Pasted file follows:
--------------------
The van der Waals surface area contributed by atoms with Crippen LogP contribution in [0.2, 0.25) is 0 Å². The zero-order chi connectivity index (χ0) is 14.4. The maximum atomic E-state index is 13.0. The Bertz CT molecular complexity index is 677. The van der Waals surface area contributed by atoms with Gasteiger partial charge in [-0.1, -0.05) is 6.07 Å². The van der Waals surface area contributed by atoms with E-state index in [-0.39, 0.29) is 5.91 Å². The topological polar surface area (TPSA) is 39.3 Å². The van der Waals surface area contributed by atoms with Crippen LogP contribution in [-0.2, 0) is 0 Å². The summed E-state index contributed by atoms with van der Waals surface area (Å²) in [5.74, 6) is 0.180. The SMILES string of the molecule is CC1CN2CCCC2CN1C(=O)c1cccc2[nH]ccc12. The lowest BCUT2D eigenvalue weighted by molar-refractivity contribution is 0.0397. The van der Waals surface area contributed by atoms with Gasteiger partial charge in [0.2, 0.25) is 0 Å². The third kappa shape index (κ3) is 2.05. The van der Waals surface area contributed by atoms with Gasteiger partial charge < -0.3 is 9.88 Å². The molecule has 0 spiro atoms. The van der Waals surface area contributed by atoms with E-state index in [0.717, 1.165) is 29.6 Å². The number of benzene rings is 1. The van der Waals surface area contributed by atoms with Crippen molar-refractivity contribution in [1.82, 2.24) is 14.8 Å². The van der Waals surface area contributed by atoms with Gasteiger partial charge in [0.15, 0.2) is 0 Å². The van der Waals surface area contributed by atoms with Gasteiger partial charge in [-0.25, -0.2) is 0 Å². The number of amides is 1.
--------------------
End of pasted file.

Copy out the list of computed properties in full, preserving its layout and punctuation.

The van der Waals surface area contributed by atoms with Crippen LogP contribution in [0.2, 0.25) is 0 Å². The zero-order chi connectivity index (χ0) is 14.4. The maximum atomic E-state index is 13.0. The Bertz CT molecular complexity index is 677. The van der Waals surface area contributed by atoms with Gasteiger partial charge in [-0.1, -0.05) is 6.07 Å². The van der Waals surface area contributed by atoms with E-state index in [-0.39, 0.29) is 5.91 Å². The topological polar surface area (TPSA) is 39.3 Å². The van der Waals surface area contributed by atoms with Crippen LogP contribution in [-0.2, 0) is 0 Å². The summed E-state index contributed by atoms with van der Waals surface area (Å²) in [5.74, 6) is 0.180. The SMILES string of the molecule is CC1CN2CCCC2CN1C(=O)c1cccc2[nH]ccc12. The lowest BCUT2D eigenvalue weighted by molar-refractivity contribution is 0.0397. The van der Waals surface area contributed by atoms with Gasteiger partial charge in [0.2, 0.25) is 0 Å². The third kappa shape index (κ3) is 2.05. The van der Waals surface area contributed by atoms with Gasteiger partial charge < -0.3 is 9.88 Å². The molecule has 0 spiro atoms. The van der Waals surface area contributed by atoms with E-state index in [0.717, 1.165) is 29.6 Å². The number of benzene rings is 1. The van der Waals surface area contributed by atoms with Crippen molar-refractivity contribution in [1.82, 2.24) is 14.8 Å². The van der Waals surface area contributed by atoms with Gasteiger partial charge in [0.15, 0.2) is 0 Å². The van der Waals surface area contributed by atoms with Gasteiger partial charge in [-0.25, -0.2) is 0 Å². The number of amides is 1.